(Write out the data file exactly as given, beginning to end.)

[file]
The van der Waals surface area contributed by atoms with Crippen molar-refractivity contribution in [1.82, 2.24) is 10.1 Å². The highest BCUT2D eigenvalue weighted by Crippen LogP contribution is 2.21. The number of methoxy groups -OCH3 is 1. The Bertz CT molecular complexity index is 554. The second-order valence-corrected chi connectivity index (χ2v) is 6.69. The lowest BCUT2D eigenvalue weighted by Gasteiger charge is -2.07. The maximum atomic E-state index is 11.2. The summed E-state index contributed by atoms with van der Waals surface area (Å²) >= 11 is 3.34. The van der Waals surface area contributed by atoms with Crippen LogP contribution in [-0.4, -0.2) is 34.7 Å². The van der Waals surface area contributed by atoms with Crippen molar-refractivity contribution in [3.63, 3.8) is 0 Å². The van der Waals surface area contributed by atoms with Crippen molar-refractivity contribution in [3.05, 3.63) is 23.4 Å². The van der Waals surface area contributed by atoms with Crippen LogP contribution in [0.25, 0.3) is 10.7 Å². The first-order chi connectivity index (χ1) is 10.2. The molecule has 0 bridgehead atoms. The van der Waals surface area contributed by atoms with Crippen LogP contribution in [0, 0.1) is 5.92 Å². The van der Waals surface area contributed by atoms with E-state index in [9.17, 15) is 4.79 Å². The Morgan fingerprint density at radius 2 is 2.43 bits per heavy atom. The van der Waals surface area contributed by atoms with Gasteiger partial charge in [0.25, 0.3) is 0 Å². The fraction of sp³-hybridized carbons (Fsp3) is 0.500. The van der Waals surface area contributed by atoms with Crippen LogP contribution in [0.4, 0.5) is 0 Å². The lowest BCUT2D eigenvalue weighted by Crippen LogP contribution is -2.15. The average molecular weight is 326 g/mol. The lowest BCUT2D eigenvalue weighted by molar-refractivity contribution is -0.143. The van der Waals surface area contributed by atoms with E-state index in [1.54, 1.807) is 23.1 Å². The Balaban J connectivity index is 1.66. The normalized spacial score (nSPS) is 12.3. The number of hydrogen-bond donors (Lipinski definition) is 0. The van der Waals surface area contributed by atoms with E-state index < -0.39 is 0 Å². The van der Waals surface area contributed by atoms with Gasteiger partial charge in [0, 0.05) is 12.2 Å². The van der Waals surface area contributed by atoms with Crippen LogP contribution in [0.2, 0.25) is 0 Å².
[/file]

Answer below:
The van der Waals surface area contributed by atoms with Crippen molar-refractivity contribution in [1.82, 2.24) is 10.1 Å². The highest BCUT2D eigenvalue weighted by Crippen LogP contribution is 2.21. The number of methoxy groups -OCH3 is 1. The Bertz CT molecular complexity index is 554. The second-order valence-corrected chi connectivity index (χ2v) is 6.69. The lowest BCUT2D eigenvalue weighted by Gasteiger charge is -2.07. The maximum atomic E-state index is 11.2. The summed E-state index contributed by atoms with van der Waals surface area (Å²) >= 11 is 3.34. The van der Waals surface area contributed by atoms with Crippen LogP contribution in [-0.4, -0.2) is 34.7 Å². The van der Waals surface area contributed by atoms with Crippen molar-refractivity contribution in [3.63, 3.8) is 0 Å². The van der Waals surface area contributed by atoms with Crippen molar-refractivity contribution in [3.05, 3.63) is 23.4 Å². The van der Waals surface area contributed by atoms with Crippen LogP contribution in [0.25, 0.3) is 10.7 Å². The first-order chi connectivity index (χ1) is 10.2. The molecule has 0 bridgehead atoms. The van der Waals surface area contributed by atoms with Crippen LogP contribution in [0, 0.1) is 5.92 Å². The van der Waals surface area contributed by atoms with E-state index in [9.17, 15) is 4.79 Å². The Morgan fingerprint density at radius 2 is 2.43 bits per heavy atom. The van der Waals surface area contributed by atoms with Gasteiger partial charge in [0.25, 0.3) is 0 Å². The fraction of sp³-hybridized carbons (Fsp3) is 0.500. The van der Waals surface area contributed by atoms with Crippen LogP contribution in [0.4, 0.5) is 0 Å². The lowest BCUT2D eigenvalue weighted by Crippen LogP contribution is -2.15. The average molecular weight is 326 g/mol. The lowest BCUT2D eigenvalue weighted by molar-refractivity contribution is -0.143. The van der Waals surface area contributed by atoms with E-state index in [1.54, 1.807) is 23.1 Å². The Balaban J connectivity index is 1.66. The normalized spacial score (nSPS) is 12.3. The number of hydrogen-bond donors (Lipinski definition) is 0. The van der Waals surface area contributed by atoms with E-state index < -0.39 is 0 Å². The van der Waals surface area contributed by atoms with Gasteiger partial charge in [0, 0.05) is 12.2 Å². The van der Waals surface area contributed by atoms with Crippen LogP contribution in [0.2, 0.25) is 0 Å².